I apologize for all the mistakes I might make in this. English is not my first language and I'm neither an expert for English Literature nor for British History. Please correct me if you find any mistakes. The info I use mostly comes from lectures and seminars I have taken as well as some books, most of which are in German. I also apologize if this has been done elsewhere - I don't want to steal anything.
I hope I can give in an insight into Medieval History - it truly is fascinating. I don't want to scare you off, so just a short introduction post for now...
I. The Middle Ages and what we see in them
When we think of the Middle Ages, there are two pretty different things immediately coming to our minds - the Dark Ages, where everything was dirty and a bit barbaric, and the image of brave knights fighting to rescue princesses (*cough* manservants *cough*) or having epic jousts. The reasons for this is that our perception of the Middle Ages is heavily influenced by the perceptions our ancestors had. To explain this we first have to look at the concept of periodization which gives us the concept of a "Middle Age".
Periodization means the division of history in smaller bits for easier use. The most common one is the distinction between ancient, medieval and modern history; the borders between them are blurry because change is always gradual. In spite of that most transitions are marked by events. The events that frame the Middle Ages are the fall of the Western Roman Empire at about 500 AD (we come back to that next time) and some rapid changes at about 1500 AD. At that time Columbus discovered America, Gutenberg invented movable type printing and protestants started to challenge the Roman Catholic Church. New ideas took hold and the Renaissance ("rebirth") movement took hold. People started to look back to the Romans and admired them for their technical skills and their knowledge, much of which had been lost in the last thousand years or so. They started to call those years the "Middle Ages", wedged between ancient glory and the rebirth of said glory. And yeah, some of this is true. The Romans were amazing people in some regards, even Monty Python has recognized this.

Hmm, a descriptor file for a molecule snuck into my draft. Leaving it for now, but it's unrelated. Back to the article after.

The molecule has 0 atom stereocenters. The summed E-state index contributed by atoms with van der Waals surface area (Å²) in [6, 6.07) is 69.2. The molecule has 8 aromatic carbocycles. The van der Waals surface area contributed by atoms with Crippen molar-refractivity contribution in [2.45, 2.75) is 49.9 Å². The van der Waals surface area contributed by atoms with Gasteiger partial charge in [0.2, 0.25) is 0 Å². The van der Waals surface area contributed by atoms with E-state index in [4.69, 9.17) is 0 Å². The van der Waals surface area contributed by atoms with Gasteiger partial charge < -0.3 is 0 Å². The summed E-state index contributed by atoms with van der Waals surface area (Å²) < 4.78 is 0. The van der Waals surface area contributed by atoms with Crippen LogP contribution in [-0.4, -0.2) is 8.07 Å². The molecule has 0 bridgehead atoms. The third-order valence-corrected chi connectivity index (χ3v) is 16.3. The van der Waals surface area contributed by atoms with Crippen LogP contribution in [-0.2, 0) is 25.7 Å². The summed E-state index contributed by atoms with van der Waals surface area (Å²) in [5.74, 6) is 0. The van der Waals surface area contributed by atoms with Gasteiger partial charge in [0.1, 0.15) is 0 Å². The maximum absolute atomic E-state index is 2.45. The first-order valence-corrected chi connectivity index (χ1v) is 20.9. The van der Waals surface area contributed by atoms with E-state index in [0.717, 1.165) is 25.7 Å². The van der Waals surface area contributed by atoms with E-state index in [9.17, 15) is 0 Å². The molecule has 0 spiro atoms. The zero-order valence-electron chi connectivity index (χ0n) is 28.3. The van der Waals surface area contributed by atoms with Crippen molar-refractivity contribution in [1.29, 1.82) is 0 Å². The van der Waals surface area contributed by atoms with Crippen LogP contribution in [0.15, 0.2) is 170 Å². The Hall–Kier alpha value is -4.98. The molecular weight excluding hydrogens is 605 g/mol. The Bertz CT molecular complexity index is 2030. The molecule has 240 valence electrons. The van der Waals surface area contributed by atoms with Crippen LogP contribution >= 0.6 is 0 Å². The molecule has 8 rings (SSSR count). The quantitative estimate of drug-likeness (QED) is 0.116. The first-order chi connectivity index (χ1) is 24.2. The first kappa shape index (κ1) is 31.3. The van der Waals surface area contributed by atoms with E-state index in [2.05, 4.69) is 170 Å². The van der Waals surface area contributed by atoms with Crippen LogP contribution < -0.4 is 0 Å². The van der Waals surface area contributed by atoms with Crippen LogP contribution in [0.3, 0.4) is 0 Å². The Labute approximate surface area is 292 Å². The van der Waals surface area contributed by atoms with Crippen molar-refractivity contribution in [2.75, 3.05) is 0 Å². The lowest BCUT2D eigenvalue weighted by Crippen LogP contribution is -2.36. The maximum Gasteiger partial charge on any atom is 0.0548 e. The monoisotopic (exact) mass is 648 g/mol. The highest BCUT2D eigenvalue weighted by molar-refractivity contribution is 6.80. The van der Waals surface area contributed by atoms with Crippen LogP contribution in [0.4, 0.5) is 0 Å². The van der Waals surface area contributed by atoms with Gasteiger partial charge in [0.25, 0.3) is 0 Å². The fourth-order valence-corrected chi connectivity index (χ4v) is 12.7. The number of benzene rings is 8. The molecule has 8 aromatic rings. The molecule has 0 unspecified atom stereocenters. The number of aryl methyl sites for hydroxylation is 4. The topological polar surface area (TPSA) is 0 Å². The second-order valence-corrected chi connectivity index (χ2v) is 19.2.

However not everything in the Middle Ages was bad - they invented the three-field crop rotation and universities for example - but that 16th century attitude is what formed our picture of the Dark Ages. Well, the Black Death didn't help much.
Then the 19th century and Romanticism came along. Suddenly old castle ruins and noble knights looked awesome. That was the period Turner painted stuff like this:
But old castles were cold and kind of ugly and mostly in ruins and not at all comfortable to live in, so some of the more well-off people build nicer ones. For the king of Bavaria, it looked like this:
Others took ruins of existing castles and restored them. So this bleak ruin
turned into a beautiful castle:
Which, of course, is awfully familiar.
So in the last hundred years the extremely dramatic and the extremely romantic views of the Middle Ages mixed and formed an image that is a bit skewed. It doesn't help that this period gets a bit looked over in school. Or that Fantasy books and films borrow heavily from the Middle Ages and in turn influence the picture in our head.
And I haven't even started with the fact that knights as we know and see them in Merlin were only around for a part of that thousand years - and certainly not the same part Arthur is supposed to have lived in.
Next time: The Origins of Arthur